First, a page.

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The High Cost of Unwalkable School Districts

A consequence of unwalkable schools: big transportation bills for school districts. Photo: Zemilinki!
Another consequence of unwalkable schools: big transportation bills for school districts. Photo: Zemlinki!/Flickr
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About a generation ago, many American school districts started shuttering and abandoning walkable neighborhood schools and building replacements in sprawling, undeveloped locations where the land was cheap.

But by opting for cheap land costs in the short term, they incurred much higher transportation costs in the long term. Now many school districts are struggling under the financial weight of busing students, notes Richard Layman at Network blog Rebuilding Place in the Urban Space. While the negative health effects of siting schools where kids can't walk or bike have long been apparent, Layman says it's past time to focus on the financial drawbacks as well:

According to various studies, it typically costs at least $500 per year to bus one student to and from school.

During the recession, more school districts began enforcing regulations concerning access to bus transportation--with some exceptions, most districts won't provide bus service for students living within one mile of a school--and increasing the distance from school before bus transportation would be provided.

Some school districts have imposed transportation fees, which some residents have opposed as illegal. There is a case pending before the Indiana Supreme Court ("Fair fees? Facing cuts, more schools charge for busing," USA Today) on this issue. Also see the Indianapolis Star piece, "Indiana Supreme Court to hear case on school bus fees."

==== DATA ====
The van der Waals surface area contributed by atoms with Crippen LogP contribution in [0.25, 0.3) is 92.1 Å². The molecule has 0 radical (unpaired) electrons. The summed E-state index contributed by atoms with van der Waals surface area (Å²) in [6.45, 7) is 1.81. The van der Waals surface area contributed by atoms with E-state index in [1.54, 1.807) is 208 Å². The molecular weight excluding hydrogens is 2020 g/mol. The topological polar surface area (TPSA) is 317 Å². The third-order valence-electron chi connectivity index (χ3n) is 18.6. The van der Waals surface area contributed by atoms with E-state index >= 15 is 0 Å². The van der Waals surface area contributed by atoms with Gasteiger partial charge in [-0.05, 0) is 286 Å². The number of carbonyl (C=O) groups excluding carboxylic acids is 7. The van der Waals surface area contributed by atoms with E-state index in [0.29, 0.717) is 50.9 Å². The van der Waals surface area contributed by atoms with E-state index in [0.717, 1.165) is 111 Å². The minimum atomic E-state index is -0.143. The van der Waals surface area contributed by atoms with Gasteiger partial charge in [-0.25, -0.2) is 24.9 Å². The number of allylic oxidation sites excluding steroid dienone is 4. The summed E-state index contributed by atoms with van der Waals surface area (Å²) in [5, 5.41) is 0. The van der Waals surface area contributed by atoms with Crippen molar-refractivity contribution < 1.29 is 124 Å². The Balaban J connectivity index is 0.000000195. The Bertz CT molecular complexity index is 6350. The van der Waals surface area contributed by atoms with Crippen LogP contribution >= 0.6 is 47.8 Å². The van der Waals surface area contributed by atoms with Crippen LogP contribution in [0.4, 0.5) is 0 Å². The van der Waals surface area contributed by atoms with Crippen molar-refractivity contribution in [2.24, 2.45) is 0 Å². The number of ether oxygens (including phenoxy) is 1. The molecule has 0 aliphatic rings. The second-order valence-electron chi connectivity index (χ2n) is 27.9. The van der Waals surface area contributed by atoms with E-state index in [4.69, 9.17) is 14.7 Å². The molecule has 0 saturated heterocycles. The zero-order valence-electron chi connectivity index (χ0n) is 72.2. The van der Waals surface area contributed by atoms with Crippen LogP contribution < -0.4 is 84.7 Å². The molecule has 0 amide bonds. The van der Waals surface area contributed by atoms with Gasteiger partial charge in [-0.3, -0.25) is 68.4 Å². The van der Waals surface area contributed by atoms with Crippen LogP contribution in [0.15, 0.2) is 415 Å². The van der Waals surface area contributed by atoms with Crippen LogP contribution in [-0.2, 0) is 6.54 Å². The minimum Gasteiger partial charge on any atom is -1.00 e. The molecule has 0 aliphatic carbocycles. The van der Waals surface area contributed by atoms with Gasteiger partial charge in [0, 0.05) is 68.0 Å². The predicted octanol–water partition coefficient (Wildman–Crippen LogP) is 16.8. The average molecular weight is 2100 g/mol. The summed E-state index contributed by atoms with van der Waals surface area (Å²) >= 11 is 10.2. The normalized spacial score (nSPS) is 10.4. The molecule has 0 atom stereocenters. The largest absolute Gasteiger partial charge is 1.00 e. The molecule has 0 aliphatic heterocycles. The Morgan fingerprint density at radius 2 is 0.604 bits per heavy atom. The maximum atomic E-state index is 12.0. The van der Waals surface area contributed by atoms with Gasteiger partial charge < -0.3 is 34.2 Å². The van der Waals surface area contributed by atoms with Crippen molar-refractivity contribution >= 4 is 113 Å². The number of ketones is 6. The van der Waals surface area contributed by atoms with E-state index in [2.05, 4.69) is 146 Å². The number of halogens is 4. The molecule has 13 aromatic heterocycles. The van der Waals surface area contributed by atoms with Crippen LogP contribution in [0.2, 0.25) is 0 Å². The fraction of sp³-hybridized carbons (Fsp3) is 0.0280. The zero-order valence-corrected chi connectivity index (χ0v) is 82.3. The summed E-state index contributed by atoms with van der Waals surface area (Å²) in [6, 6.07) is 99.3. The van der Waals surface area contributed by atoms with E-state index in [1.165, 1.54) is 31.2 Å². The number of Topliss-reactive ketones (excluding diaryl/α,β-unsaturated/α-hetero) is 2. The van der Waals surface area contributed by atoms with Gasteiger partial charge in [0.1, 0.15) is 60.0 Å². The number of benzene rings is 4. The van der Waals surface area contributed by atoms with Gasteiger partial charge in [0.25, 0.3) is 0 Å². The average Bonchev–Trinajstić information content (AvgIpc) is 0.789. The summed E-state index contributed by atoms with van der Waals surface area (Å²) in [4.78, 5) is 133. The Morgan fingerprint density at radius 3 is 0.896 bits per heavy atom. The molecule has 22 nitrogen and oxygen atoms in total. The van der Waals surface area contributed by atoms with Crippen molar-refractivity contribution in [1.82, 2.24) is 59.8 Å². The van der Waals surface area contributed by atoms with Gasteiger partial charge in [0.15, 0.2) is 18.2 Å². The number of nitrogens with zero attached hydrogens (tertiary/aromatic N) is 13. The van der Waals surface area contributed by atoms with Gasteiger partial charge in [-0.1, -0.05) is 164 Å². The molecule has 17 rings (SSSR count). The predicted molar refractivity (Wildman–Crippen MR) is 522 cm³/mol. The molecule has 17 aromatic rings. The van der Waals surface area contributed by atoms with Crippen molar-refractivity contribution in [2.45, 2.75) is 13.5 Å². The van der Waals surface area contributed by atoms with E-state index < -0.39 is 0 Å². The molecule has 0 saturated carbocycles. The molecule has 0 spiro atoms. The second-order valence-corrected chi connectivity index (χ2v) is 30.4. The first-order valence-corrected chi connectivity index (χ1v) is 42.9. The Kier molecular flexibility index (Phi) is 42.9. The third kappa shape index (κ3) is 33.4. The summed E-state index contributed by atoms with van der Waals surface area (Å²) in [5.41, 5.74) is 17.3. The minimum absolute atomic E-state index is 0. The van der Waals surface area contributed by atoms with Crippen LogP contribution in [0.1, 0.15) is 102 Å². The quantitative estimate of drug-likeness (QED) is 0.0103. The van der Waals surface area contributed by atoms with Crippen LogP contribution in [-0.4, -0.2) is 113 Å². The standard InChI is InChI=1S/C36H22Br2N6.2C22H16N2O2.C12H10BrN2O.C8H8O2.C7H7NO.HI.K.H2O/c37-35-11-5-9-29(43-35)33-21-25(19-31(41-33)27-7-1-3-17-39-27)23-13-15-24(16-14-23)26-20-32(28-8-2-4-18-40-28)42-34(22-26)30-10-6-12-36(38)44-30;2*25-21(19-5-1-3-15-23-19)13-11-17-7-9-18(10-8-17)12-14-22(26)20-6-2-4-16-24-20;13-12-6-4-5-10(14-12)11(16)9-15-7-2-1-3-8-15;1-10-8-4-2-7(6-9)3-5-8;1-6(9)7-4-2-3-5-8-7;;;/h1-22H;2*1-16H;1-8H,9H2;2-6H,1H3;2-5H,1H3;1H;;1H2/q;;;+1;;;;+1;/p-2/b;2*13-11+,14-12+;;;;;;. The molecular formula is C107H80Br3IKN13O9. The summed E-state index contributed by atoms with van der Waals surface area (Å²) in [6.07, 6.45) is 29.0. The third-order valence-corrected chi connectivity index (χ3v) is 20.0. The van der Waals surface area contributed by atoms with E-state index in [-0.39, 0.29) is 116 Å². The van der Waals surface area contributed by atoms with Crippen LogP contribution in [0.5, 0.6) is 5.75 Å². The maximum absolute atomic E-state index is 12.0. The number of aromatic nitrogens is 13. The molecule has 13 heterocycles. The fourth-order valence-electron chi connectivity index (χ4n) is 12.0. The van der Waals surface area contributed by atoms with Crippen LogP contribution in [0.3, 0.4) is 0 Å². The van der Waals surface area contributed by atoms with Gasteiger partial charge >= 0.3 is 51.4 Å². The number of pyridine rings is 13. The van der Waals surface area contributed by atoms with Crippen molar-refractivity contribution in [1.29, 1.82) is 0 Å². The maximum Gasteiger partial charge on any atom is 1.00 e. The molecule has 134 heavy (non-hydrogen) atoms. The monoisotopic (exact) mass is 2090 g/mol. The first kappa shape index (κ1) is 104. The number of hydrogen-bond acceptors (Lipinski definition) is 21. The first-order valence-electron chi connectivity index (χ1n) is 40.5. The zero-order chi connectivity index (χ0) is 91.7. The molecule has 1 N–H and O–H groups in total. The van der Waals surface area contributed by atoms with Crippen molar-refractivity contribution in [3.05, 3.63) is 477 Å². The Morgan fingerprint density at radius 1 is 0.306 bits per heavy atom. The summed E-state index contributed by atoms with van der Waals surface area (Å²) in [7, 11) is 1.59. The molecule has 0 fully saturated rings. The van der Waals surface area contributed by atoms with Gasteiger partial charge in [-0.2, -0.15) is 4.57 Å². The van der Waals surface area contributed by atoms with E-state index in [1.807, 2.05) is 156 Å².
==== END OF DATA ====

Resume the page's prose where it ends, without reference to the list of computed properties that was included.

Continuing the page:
Missed in the discussion is how school systems developed on the sprawl land use paradigm end up being financially crushed by the financial implication -- dependent on school buses, diesel gasoline, and drivers.

Buses need to be replaced at the end of their useful life, energy costs continually increase (with a current respite), and it becomes increasingly difficult for school systems to recruit and retain enough bus drivers, given the split shifts and difficulties inherent in the work.

Looking for a success story about a school district that didn't fall for the sprawl model? Lakewood, Ohio, maintained its neighborhood schools, so every child can walk and the district has never needed any school buses.

Elsewhere on the Network today: Bike Portland reports that a protester whose foot was run over by an aggressive driver has been ticketed by Portland police. Biking Toronto says it's already sneckdown season in Canada's largest city, showing off a great example of street space ripe for reclamation. And The Green Miles notes two recent crashes in southeastern New England where drivers injured pedestrians in the crosswalk and faced no consequences.

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